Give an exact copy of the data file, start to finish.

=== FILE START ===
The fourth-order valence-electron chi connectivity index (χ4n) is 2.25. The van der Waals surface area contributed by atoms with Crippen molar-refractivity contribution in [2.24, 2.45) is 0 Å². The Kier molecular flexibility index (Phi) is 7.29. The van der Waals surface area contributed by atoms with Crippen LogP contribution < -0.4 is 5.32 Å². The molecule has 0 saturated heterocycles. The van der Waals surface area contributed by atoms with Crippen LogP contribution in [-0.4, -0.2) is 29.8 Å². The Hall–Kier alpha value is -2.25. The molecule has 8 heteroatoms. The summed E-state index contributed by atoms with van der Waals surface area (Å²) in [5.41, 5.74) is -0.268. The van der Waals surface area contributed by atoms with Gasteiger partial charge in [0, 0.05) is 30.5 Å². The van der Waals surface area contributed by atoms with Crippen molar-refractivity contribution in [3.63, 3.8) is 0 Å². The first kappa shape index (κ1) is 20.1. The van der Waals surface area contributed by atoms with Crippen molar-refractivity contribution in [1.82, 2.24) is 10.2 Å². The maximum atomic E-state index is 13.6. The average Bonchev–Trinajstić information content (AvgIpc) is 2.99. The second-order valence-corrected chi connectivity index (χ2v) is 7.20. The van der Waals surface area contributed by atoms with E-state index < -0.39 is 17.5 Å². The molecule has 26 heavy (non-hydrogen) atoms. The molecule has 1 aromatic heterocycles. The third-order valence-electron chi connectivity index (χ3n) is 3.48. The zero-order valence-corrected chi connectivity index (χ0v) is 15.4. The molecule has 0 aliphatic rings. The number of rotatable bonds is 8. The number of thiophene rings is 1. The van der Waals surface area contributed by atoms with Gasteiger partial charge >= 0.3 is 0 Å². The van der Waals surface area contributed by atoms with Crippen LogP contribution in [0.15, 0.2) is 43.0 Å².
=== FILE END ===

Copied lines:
The fourth-order valence-electron chi connectivity index (χ4n) is 2.25. The van der Waals surface area contributed by atoms with Crippen molar-refractivity contribution in [2.24, 2.45) is 0 Å². The Kier molecular flexibility index (Phi) is 7.29. The van der Waals surface area contributed by atoms with Crippen LogP contribution < -0.4 is 5.32 Å². The molecule has 0 saturated heterocycles. The van der Waals surface area contributed by atoms with Crippen LogP contribution in [-0.4, -0.2) is 29.8 Å². The Hall–Kier alpha value is -2.25. The molecule has 8 heteroatoms. The summed E-state index contributed by atoms with van der Waals surface area (Å²) in [5.41, 5.74) is -0.268. The van der Waals surface area contributed by atoms with Gasteiger partial charge in [0, 0.05) is 30.5 Å². The van der Waals surface area contributed by atoms with Crippen molar-refractivity contribution in [3.63, 3.8) is 0 Å². The first kappa shape index (κ1) is 20.1. The van der Waals surface area contributed by atoms with Crippen molar-refractivity contribution in [1.82, 2.24) is 10.2 Å². The maximum atomic E-state index is 13.6. The average Bonchev–Trinajstić information content (AvgIpc) is 2.99. The second-order valence-corrected chi connectivity index (χ2v) is 7.20. The van der Waals surface area contributed by atoms with E-state index < -0.39 is 17.5 Å². The molecule has 26 heavy (non-hydrogen) atoms. The molecule has 1 aromatic heterocycles. The third-order valence-electron chi connectivity index (χ3n) is 3.48. The zero-order valence-corrected chi connectivity index (χ0v) is 15.4. The molecule has 0 aliphatic rings. The number of rotatable bonds is 8. The number of thiophene rings is 1. The van der Waals surface area contributed by atoms with Gasteiger partial charge >= 0.3 is 0 Å². The van der Waals surface area contributed by atoms with Crippen LogP contribution in [0.15, 0.2) is 43.0 Å².